(34) This has been my favorite of the Barsetshire chronicles thus far. We do have a new family in the Robarts and Lady Lufton, but all our old friend such as the Proudies, the Grantlys, the Thornes, and Greshams play roles as well. This is the story of Mark Robarts, a young clergyman on the estate of the noble Lady Lufton, who likes the good life a little too much to be becoming for the clergy. He gets himself in debt; his younger sister comes to stay and scandalously becomes attached to to Lady Lufton's son; and good ol Miss Dunstable again comes in and mixes things up. Very Austeneque at times and the satire is good. There is some boring electioneering politics but not as much as in other novels and the church and the newspaper columns do not have as big of roles. It is really about the characters we have come to know and love with the Robarts being a good addition. Lucy Robarts' love story being the satisfying counterpoint of the story for those who need a little romance in a Victorian selection.

Trollope is gossipy, repetitive, long-winded - but I have gotten used to his style and have really enjoyed the last two novels in the series - this one and 'Dr. Thorne' - certainly more than his other works I have read. Very readable Victorian fiction with excellent less prototypical characters and less melodrama than many a novel of this error. I look forward to the next doorstopper - something about a small house in Allington, I believe. ( )
  jhowell | Dec 17, 2014 |
The story of Mark Robarts, a vicar who guarantees the debt of a dishonest, unreliable "friend" and suffers for it, and of his sister Lucy, who falls for Lord Lufton, Mark's friend. There is a lot going on in this book: apart from Mark and his disastrous financial dealings and Lucy's love affair, there is politics, Miss Dunstable's romance, Mrs Crawley's illness and the danger that Lord Lufton might be forced to marry the heartless Miss Grantley. In terms of characters from the earlier novels in this series, it was fun to meet the Proudies again and to witness the war of words between Mrs Proudie and Mrs Grantley. I am very glad that Miss Dunstable married for love, although it bit more back story would have been more satisfactory here. I also liked the fact that we met the clergyman who saved Mr Arabin from going over to the RC church.

Trollope seems to make his women almost all admirable in some way, but his male characters are weaker. I found Mark's stupidity almost criminal and I do not understand why he did not agree with Mr Forrest at the bank to pay the debt back over two years, rather than allowing the whole area to learn of his plight and ending up borrowing from his friend. ( )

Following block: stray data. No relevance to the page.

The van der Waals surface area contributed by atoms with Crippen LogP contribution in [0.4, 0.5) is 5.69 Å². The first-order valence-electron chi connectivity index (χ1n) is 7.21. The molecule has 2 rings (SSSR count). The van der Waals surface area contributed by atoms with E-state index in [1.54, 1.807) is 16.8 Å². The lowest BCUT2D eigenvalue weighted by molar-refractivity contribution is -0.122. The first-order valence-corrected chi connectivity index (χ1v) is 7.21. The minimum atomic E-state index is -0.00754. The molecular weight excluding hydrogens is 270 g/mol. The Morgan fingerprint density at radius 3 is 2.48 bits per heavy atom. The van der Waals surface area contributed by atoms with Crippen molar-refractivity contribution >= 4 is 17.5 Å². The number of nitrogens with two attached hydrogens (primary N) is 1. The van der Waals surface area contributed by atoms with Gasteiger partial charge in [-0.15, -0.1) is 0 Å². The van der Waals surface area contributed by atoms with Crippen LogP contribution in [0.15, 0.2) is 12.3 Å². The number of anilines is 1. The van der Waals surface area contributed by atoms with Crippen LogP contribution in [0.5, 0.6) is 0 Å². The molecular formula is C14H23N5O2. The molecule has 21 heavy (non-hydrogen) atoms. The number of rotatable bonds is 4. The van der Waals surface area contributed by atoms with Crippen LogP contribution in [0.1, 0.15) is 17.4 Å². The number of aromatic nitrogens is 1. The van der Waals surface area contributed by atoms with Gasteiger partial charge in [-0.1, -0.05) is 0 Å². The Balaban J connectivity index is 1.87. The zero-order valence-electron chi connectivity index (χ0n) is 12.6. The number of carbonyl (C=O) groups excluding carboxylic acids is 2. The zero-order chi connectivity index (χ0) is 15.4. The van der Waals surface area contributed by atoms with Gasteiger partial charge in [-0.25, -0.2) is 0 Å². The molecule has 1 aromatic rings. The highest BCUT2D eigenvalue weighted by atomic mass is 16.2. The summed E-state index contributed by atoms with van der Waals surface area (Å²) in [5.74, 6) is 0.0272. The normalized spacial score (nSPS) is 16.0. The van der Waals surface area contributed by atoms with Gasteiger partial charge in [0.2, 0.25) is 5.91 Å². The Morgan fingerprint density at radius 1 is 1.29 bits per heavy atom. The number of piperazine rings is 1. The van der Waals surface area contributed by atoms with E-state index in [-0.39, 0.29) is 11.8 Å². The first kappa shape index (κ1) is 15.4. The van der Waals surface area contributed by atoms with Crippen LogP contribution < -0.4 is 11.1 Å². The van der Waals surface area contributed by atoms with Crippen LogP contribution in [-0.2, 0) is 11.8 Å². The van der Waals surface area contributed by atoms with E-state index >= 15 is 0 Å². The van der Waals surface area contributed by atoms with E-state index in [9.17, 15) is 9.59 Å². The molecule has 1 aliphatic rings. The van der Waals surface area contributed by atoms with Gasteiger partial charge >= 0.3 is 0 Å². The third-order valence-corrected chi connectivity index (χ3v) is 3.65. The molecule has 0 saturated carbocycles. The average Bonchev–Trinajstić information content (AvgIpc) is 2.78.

pgchuis | Dec 3, 2014 |
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» Add other authors (13 possible)

Author nameRoleType of authorWork?Status
Anthony Trollopeprimary authorall editionsconfirmed
Miles, PeterIntroductionsecondary authorsome editionsconfirmed
Mullin, KatherineIntroductionsecondary authorsome editionsconfirmed
O'Gorman, FrancisIntroductionsecondary authorsome editionsconfirmed
Skilton, DavidIntroductionsecondary authorsome editionsconfirmed
Vance, SimonNarratorsecondary authorsome editionsconfirmed
West, TimothyNarratorsecondary authorsome editionsconfirmed
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When young Mark Robarts was leaving college, his father might well declare that all men began to say all good things to him, and to extol his fortune in that he had a son blessed with so excellent a disposition.
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Amazon.com Product Description (ISBN 0140432132, Paperback)

Mark Robarts is a clergyman with ambitions beyond his small country parish of Framley. In a naive attempt to mix in influential circles, he agrees to guarantee a bill for a large sum of money for the disreputable local Member of Parliament, while being helped in his career in the Church by the same hand. But the unscrupulous politician reneges on his financial obligations, and Mark must face the consequences this debt may bring to his family. One of Trollope's most enduringly popular novels since it appeared in 1860, Framley Parsonage is an evocative depiction of country life in nineteenth-century England, told with great compassion and acute insight into human nature.

(retrieved from Amazon Thu, 12 Mar 2015 18:14:42 -0400)

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Clergyman Mark Robarts has fallen in with the unreliable Mr Sowerby, and through his dealings with Sowerby finds himself in severe financial difficulties.

(summary from another edition)

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2 editions of this book were published by Penguin Australia.

Editions: 0140432132, 0141199768